The rules are quite simple, don't ever point a gun at anyone (loaded or unloaded), and don't touch the trigger until you are ready to shoot your target. If you follow these simple rules, no one can ever get hurt. —Nate Keller
It's been 10 years since Nate Keller was shot and nearly bled to death on a dinner date gone wrong in 2003. Ten years later, he has never been able to thank the anonymous man who helped save his life by putting pressure on his gunshot wound until paramedics arrived.
It all started in 1999 when Keller decided it was time to learn to use a gun. He bought a handgun and a pass at a local shooting range and began introducing friends and family to the skill of handling and firing handguns. "Safety is the most important aspect of shooting" according to Keller. He spent 30 minutes teaching safety and the functionality of guns before he entered the range with each friend or family member. "The rules are quite simple, don't ever point a gun at anyone (loaded or unloaded), and don't touch the trigger until you are ready to shoot your target. If you follow these simple rules, no one can ever get hurt." It was on one such shooting range trip in 2003 that Keller learned the consequences of not following these simple rules.
It was April 22, 2003 when Keller headed to Kearns, to the "Totally Awesome Gun Range." Keller's date had requested that he take her shooting before dinner since she had never been shooting before and was moving to New York City that same week. The usual safety and gun functionality lesson came to a close and they entered the range. They were both shooting very well and after about an hour Keller began to put away the guns and ammo as his date finished shooting the last clip from his .22 caliber handgun.
Keller was about 10 feet behind her as he saw her, with his peripheral vision walk toward him to hand him the gun with her finger still on the trigger. The gun went off sending a massive jolt through Keller's right thigh. "It felt like a bomb going off in the middle of my leg." Keller remembers. Keller instinctively grabbed his thigh and ran out of the range to the sales area of the store and yelled, "Call 9-1-1, I just got shot in the leg!" The worker ran to the phone as Keller pulled off his protective eyewear and earplugs.
"My leg felt warm and wet as the blood poured out of the wound and down my leg making the front of my jeans look almost black." His femoral artery had been completely severed. The sudden, massive loss of blood caused Nate to start blacking out so he immediately laid on the ground to keep blood to his brain. Miraculously remaining calm, he pleaded for a nearby store patron to put pressure on his wound to slow the bleeding (he was later told by the surgeon that he would have been unconscious in 30 seconds and would have bled to death in less than 2 minutes if his wound had been left unattended). The man was understandably reluctant in such a traumatic situation, but he came forward like a hero and pressed his palms on the pressure point to slow the bleeding.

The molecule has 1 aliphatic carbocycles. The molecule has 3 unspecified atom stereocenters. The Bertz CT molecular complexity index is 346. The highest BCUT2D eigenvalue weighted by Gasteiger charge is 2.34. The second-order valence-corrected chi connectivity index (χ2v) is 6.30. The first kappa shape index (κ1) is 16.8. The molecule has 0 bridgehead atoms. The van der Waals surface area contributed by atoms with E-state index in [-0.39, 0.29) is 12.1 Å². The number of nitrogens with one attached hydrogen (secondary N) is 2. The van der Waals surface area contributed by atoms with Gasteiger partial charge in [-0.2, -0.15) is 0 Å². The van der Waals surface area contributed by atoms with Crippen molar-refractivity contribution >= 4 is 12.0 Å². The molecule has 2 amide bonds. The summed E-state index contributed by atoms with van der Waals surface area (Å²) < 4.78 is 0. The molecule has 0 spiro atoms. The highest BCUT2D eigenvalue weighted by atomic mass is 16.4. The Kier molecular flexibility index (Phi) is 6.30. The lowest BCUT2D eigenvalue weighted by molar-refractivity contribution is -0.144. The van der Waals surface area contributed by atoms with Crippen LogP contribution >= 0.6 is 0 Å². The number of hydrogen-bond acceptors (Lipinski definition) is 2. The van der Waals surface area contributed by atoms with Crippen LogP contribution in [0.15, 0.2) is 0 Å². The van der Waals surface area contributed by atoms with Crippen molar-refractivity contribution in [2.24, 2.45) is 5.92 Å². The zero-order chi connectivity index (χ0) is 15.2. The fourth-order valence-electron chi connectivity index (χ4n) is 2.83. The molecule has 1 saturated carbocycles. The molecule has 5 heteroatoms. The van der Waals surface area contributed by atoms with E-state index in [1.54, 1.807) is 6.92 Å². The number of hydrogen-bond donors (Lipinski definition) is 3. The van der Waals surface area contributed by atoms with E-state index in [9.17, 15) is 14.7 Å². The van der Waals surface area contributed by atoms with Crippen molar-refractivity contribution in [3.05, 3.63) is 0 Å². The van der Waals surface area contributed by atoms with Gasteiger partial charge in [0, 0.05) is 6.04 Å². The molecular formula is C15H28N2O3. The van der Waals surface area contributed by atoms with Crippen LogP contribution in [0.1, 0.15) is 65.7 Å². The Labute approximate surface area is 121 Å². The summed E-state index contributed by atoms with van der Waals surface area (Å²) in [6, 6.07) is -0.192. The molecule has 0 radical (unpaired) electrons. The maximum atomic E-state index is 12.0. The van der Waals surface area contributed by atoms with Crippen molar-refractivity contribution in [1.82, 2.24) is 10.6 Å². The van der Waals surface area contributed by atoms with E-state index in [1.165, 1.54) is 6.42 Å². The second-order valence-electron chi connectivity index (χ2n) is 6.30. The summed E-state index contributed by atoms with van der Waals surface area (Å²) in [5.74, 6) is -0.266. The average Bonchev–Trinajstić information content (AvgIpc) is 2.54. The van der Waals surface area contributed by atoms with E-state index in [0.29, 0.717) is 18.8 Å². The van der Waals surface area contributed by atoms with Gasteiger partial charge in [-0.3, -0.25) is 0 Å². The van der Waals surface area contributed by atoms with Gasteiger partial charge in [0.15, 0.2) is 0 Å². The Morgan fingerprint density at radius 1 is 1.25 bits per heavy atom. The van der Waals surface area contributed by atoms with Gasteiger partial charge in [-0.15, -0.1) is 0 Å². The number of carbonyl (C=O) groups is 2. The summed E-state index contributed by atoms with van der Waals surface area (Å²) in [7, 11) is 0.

Providentially, Keller had just seen an episode of HBO's "Band of Brothers" where a soldier was shot in the femoral artery and died very quickly. "Had I not seen that episode, I never would have known the gravity of my wound. Most movies make it seem like getting shot in the leg is no big deal."
Keller was life-flighted by helicopter to the University of Utah Hospital where surgeon Larry Kraiss patched his severed artery using a piece of his saphenous vein from his ankle, narrowly saving his leg from amputation.
Coincidentally, this was the same week that Aron Ralston was pinned beneath a boulder in southern Utah and had to amputate his own hand with a camping knife. His story was documented in the recent Hollywood film "127 Hours."
Keller shares, "I am so grateful to have no long-term effects from my gunshot injuries. Every day of my life is a gift and I try to spend it wisely."
And spend it wisely he does. Today Keller is a multifamily real estate investor living in Orem. He plays the stringed bass in the Utah Valley Symphony and is on their Board of Directors. He plays the banjo and directs a folk band that tours to Europe every summer to represent the United States in international folk festivals. He also hosts free house concerts every month in Orem. He is a dutiful uncle to 28 nieces and nephews, rarely missing their many events. He is a model citizen and a great asset to the community.
But something still haunts him about that fateful night in 2003: Keller never had a chance to thank the stranger who helped save his life in the most critical moment. "I'd like to thank him for being a hero and being brave enough to come to my aid during such a traumatic event."
If anyone knows the identity of the man who helped save Keller's life in April of 2003, please contact us at firstname.lastname@example.org.
Writer Stacey Thompson is Nate Keller's sister.